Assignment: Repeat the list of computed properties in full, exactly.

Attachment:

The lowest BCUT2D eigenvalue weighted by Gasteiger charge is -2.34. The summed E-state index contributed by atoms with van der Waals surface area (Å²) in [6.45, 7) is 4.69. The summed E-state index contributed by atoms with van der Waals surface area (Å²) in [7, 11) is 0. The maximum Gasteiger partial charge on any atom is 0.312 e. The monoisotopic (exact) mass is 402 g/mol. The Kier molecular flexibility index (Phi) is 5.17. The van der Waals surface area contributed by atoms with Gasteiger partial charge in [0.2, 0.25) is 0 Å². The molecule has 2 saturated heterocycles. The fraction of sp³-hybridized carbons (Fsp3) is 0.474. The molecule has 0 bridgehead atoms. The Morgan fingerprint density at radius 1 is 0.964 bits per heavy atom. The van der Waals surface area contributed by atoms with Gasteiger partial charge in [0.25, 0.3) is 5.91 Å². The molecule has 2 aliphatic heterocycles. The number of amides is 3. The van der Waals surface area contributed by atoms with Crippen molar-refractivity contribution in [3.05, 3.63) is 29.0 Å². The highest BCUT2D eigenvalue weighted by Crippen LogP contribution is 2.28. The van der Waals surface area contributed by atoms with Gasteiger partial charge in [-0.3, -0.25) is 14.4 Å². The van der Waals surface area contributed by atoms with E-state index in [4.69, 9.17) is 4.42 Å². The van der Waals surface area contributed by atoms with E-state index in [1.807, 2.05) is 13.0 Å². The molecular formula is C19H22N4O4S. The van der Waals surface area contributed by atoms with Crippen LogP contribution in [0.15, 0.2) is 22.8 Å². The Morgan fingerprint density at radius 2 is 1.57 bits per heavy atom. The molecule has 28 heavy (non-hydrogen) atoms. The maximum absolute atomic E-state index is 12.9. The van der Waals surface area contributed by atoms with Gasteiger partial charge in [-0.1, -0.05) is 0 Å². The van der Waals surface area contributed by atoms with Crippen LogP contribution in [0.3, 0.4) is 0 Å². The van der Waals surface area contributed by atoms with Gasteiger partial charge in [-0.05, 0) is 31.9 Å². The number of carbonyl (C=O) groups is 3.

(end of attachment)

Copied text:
The lowest BCUT2D eigenvalue weighted by Gasteiger charge is -2.34. The summed E-state index contributed by atoms with van der Waals surface area (Å²) in [6.45, 7) is 4.69. The summed E-state index contributed by atoms with van der Waals surface area (Å²) in [7, 11) is 0. The maximum Gasteiger partial charge on any atom is 0.312 e. The monoisotopic (exact) mass is 402 g/mol. The Kier molecular flexibility index (Phi) is 5.17. The van der Waals surface area contributed by atoms with Gasteiger partial charge in [0.2, 0.25) is 0 Å². The molecule has 2 saturated heterocycles. The fraction of sp³-hybridized carbons (Fsp3) is 0.474. The molecule has 0 bridgehead atoms. The Morgan fingerprint density at radius 1 is 0.964 bits per heavy atom. The van der Waals surface area contributed by atoms with Gasteiger partial charge in [0.25, 0.3) is 5.91 Å². The molecule has 2 aliphatic heterocycles. The number of amides is 3. The van der Waals surface area contributed by atoms with Crippen molar-refractivity contribution in [3.05, 3.63) is 29.0 Å². The highest BCUT2D eigenvalue weighted by Crippen LogP contribution is 2.28. The van der Waals surface area contributed by atoms with Gasteiger partial charge in [-0.3, -0.25) is 14.4 Å². The van der Waals surface area contributed by atoms with E-state index in [4.69, 9.17) is 4.42 Å². The van der Waals surface area contributed by atoms with E-state index in [1.807, 2.05) is 13.0 Å². The molecular formula is C19H22N4O4S. The van der Waals surface area contributed by atoms with Crippen LogP contribution in [0.15, 0.2) is 22.8 Å². The Morgan fingerprint density at radius 2 is 1.57 bits per heavy atom. The molecule has 28 heavy (non-hydrogen) atoms. The maximum absolute atomic E-state index is 12.9. The van der Waals surface area contributed by atoms with Gasteiger partial charge in [-0.1, -0.05) is 0 Å². The van der Waals surface area contributed by atoms with Crippen LogP contribution in [0.3, 0.4) is 0 Å². The van der Waals surface area contributed by atoms with Gasteiger partial charge in [-0.05, 0) is 31.9 Å². The number of carbonyl (C=O) groups is 3.